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About JoeDeF

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  1. Making a harp

    Birch is used not because it is birch, but because "Baltic" birch is a plywood, is thin, and the better stuff is guaranteed to have no voids in any layer. The harp soundboard works differently than the other stringed instruments that you mentioned, in that the soundboard has many string holes through it and the entire tension of the strings pulls on the soundboard. For lower cost harps, Baltic birch is much more foolproof to work with, offering greater resistance to splitting and deforming, and is more dimensionally stable under changing humidity levels. Finer harps tend to use quartersawn spruce, just like violin and piano family instruments. But that comes with certain risks and complications (and graduation). For one take on the choices, see: Geoff1954, I think that you should plan on installing sharping levers as part of the build. Yes, they are relatively expensive (compared to the other materials you mentioned), but they allow so much more versatility. If you don't have the budget for them right now, at least buy one of your preferred brand, note its dimensions, and make sure that you allow room to add and adjust them. The plastic (or composite, not sure) Jordan levers are about the cheapest decent levers, AFAIK (I haven't used them), and they look to be very easy to install and adjust. I would stay away from the cheap Roosbeck lever with two poles; though at first it seems like a good idea in that it vaguely mimics the much more complicated mechanism in pedal harps, the pull of the transverse wave traveling along the strings tends to cause the poles to work against each other and also work against the friction which is the only thing holding the lever in the engaged position - all of this can lead to a wobbly, wavery sustain. It is tempting to make a bigger harp with more strings "on the cheap" by using all nylon strings, but nylon bass register strings really don't sound good. Just FYI. Best of luck with it.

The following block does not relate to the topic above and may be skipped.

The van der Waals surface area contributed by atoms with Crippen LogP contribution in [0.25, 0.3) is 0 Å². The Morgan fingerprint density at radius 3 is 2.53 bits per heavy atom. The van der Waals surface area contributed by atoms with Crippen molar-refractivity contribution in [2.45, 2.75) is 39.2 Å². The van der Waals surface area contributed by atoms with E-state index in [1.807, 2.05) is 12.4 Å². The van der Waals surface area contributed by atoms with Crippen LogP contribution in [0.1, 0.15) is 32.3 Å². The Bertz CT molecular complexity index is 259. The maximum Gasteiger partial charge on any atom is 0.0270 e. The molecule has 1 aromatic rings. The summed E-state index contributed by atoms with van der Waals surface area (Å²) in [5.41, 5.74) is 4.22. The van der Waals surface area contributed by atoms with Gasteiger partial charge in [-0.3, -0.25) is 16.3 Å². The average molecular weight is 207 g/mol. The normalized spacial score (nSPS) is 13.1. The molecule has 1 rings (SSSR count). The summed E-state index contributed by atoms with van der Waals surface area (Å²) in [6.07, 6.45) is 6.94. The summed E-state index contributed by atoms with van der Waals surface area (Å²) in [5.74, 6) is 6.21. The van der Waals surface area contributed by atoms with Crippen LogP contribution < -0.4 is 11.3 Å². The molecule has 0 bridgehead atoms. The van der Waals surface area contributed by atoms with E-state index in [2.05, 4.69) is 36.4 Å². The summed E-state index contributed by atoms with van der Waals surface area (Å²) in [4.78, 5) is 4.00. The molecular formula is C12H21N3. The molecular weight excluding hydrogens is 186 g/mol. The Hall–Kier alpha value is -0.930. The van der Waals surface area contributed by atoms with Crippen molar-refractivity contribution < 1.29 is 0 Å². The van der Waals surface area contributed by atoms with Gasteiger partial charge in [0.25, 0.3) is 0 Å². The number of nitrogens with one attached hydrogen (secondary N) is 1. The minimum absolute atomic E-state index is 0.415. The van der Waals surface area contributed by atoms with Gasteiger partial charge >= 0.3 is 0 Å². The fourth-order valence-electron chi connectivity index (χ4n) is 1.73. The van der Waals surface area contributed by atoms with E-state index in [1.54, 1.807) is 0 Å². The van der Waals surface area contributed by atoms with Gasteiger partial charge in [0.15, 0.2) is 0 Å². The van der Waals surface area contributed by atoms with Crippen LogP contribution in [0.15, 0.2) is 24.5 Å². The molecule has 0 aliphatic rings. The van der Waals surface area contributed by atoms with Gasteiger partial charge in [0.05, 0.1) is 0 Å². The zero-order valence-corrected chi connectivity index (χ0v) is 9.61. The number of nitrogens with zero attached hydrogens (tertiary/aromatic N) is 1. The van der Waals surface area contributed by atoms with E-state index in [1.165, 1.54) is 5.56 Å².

Wait, you're varnishing kitty litter? What kind of varnish? At least we're back on topic....
  3. There is another option to geometry

    Catenary chains (curves) are used (with some adjustments) in laying out piano bridges. They accurately describe an idealized progression of speaking lengths (the vibrating portions of consecutive notes). We typically have to deviate from the idealized curve for some reasons I won't get into here.
  4. Beady eyes... extreme version of fisheye

    I never used a fisheye eliminator with oil varnish, but I do use it in refinishing with nitrocellulose lacquer (on pianos) when needed. The photo shows basically the opposite of a fisheye, though, so I doubt that fisheye eliminator will work. Basically, a fisheye is an area of finish that has been unevenly contaminated with silicone (typically in a furniture polish), causing a lower viscosity spot which ends up sinking below the rest of the lacquered surface when dry. A fisheye is a dip, not a bead. My understanding is that fisheye elimator works by adding a small amount of silicone (and possibly other chemicals) to even out the viscosity of the finish, thereby allowing it to dry to a uniform depth of coat once the solvents evaporate. Once you add fisheye eliminator to a finish, the general idea is that you must use it in every additional coat (whether now or in 50 years), or the fisheye problem will most likely come back and be worse than it originally was.
  5. Beady eyes... extreme version of fisheye

    I know that you are very knowledgeable in general, but please take care of yourself. Personally, I wouldn't touch xylene with my bare finger. The quantities may be small, but I err on the side of caution; we only get one body and brain, and they have to last....
  6. Custom suction rib system, save 80 % of timeā€¦

    The "Safe-T-Planer" might be the most unsafe tool I own! (And I own a lot of tools.) I rarely use it for that reason. Once, due to the side-bearing forces as the stock engages the edge of the planer, the friction fit between the chuck and tapered spindle gave way, and the "Safe-T-Planer and chuck went spinning across my shop like a deranged, heavy, razor-sharp top. I jumped out of the way pretty quickly. I found it to be unsafe in a few other operations before putting it on the shelf (possibly for good) and turning to other methods for thicknessing. It looks like you made a nice holding fixture, though; good job with that.
  7. Help with mandolin - advice please?

    Thank you, Marijan. The instrument has a nice lively sound. I enjoyed listening to it. You should be proud of your work.
  8. Help with mandolin - advice please?

    Hi Marijan, Thank you for sharing your work on this mandolin. Is there any chance that you could share a link to the soundfiles of this instrument? I would love to hear it, and I bet some others forum members would also.
  9. My first real label. Is it missing something?

    Fixed it for ya, Nick: As they say around here, "Go Stillerz!" (For readers not from the US, the added symbols have deep runic meaning and inescapable metaphysical implications.)
  10. Need Help with Cello Butchery